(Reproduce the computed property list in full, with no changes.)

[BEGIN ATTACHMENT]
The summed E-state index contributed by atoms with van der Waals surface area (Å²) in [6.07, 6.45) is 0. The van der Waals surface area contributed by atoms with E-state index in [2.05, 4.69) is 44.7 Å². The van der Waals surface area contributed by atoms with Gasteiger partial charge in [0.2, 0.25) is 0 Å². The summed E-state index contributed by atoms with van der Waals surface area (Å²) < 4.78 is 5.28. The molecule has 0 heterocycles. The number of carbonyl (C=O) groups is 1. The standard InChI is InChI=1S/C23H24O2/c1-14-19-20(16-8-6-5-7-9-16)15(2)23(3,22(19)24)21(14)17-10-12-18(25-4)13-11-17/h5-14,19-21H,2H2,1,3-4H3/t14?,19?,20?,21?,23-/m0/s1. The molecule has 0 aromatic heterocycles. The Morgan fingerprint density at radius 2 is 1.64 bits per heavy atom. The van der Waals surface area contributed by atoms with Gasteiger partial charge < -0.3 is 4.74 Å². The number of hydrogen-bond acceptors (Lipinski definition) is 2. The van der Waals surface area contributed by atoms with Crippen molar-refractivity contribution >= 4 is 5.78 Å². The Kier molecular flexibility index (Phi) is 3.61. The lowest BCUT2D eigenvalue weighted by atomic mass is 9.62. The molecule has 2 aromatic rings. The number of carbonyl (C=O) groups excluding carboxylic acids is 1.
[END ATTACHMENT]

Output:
The summed E-state index contributed by atoms with van der Waals surface area (Å²) in [6.07, 6.45) is 0. The van der Waals surface area contributed by atoms with E-state index in [2.05, 4.69) is 44.7 Å². The van der Waals surface area contributed by atoms with Gasteiger partial charge in [0.2, 0.25) is 0 Å². The summed E-state index contributed by atoms with van der Waals surface area (Å²) < 4.78 is 5.28. The molecule has 0 heterocycles. The number of carbonyl (C=O) groups is 1. The standard InChI is InChI=1S/C23H24O2/c1-14-19-20(16-8-6-5-7-9-16)15(2)23(3,22(19)24)21(14)17-10-12-18(25-4)13-11-17/h5-14,19-21H,2H2,1,3-4H3/t14?,19?,20?,21?,23-/m0/s1. The molecule has 0 aromatic heterocycles. The Morgan fingerprint density at radius 2 is 1.64 bits per heavy atom. The van der Waals surface area contributed by atoms with Gasteiger partial charge < -0.3 is 4.74 Å². The number of hydrogen-bond acceptors (Lipinski definition) is 2. The van der Waals surface area contributed by atoms with Crippen molar-refractivity contribution >= 4 is 5.78 Å². The Kier molecular flexibility index (Phi) is 3.61. The lowest BCUT2D eigenvalue weighted by atomic mass is 9.62. The molecule has 2 aromatic rings. The number of carbonyl (C=O) groups excluding carboxylic acids is 1.